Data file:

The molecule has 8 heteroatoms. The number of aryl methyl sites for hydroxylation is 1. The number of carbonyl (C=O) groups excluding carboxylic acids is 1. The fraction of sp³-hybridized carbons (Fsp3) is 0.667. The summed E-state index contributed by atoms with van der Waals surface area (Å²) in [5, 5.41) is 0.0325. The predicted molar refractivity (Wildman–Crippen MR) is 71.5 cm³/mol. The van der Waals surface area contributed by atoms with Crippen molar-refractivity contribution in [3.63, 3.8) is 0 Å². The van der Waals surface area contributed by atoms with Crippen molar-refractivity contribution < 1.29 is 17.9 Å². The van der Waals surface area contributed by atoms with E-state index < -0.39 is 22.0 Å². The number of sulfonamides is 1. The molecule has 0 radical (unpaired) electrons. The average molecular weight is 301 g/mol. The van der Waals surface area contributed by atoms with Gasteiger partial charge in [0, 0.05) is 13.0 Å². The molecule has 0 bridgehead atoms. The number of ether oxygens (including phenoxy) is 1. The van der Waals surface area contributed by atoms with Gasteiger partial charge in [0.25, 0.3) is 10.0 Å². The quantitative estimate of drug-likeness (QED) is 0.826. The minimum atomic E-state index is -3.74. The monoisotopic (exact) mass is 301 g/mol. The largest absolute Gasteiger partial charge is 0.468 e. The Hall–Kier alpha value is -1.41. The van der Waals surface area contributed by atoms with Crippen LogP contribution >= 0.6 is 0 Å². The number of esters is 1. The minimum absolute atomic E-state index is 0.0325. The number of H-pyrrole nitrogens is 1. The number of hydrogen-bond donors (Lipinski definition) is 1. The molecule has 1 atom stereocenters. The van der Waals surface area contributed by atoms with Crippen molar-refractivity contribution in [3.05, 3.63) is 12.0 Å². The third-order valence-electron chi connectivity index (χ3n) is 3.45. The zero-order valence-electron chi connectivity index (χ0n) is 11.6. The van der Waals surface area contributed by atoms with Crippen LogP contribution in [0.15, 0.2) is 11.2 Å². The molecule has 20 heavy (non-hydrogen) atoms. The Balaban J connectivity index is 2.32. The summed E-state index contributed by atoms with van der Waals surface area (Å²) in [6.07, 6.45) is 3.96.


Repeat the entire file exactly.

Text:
The molecule has 8 heteroatoms. The number of aryl methyl sites for hydroxylation is 1. The number of carbonyl (C=O) groups excluding carboxylic acids is 1. The fraction of sp³-hybridized carbons (Fsp3) is 0.667. The summed E-state index contributed by atoms with van der Waals surface area (Å²) in [5, 5.41) is 0.0325. The predicted molar refractivity (Wildman–Crippen MR) is 71.5 cm³/mol. The van der Waals surface area contributed by atoms with Crippen molar-refractivity contribution in [3.63, 3.8) is 0 Å². The van der Waals surface area contributed by atoms with Crippen molar-refractivity contribution < 1.29 is 17.9 Å². The van der Waals surface area contributed by atoms with E-state index < -0.39 is 22.0 Å². The number of sulfonamides is 1. The molecule has 0 radical (unpaired) electrons. The average molecular weight is 301 g/mol. The van der Waals surface area contributed by atoms with Gasteiger partial charge in [0, 0.05) is 13.0 Å². The molecule has 0 bridgehead atoms. The number of ether oxygens (including phenoxy) is 1. The van der Waals surface area contributed by atoms with Gasteiger partial charge in [0.25, 0.3) is 10.0 Å². The quantitative estimate of drug-likeness (QED) is 0.826. The minimum atomic E-state index is -3.74. The monoisotopic (exact) mass is 301 g/mol. The largest absolute Gasteiger partial charge is 0.468 e. The Hall–Kier alpha value is -1.41. The van der Waals surface area contributed by atoms with Crippen LogP contribution >= 0.6 is 0 Å². The number of esters is 1. The minimum absolute atomic E-state index is 0.0325. The number of H-pyrrole nitrogens is 1. The number of hydrogen-bond donors (Lipinski definition) is 1. The molecule has 1 atom stereocenters. The van der Waals surface area contributed by atoms with Crippen molar-refractivity contribution in [3.05, 3.63) is 12.0 Å². The third-order valence-electron chi connectivity index (χ3n) is 3.45. The zero-order valence-electron chi connectivity index (χ0n) is 11.6. The van der Waals surface area contributed by atoms with Crippen LogP contribution in [0.15, 0.2) is 11.2 Å². The molecule has 20 heavy (non-hydrogen) atoms. The Balaban J connectivity index is 2.32. The summed E-state index contributed by atoms with van der Waals surface area (Å²) in [6.07, 6.45) is 3.96.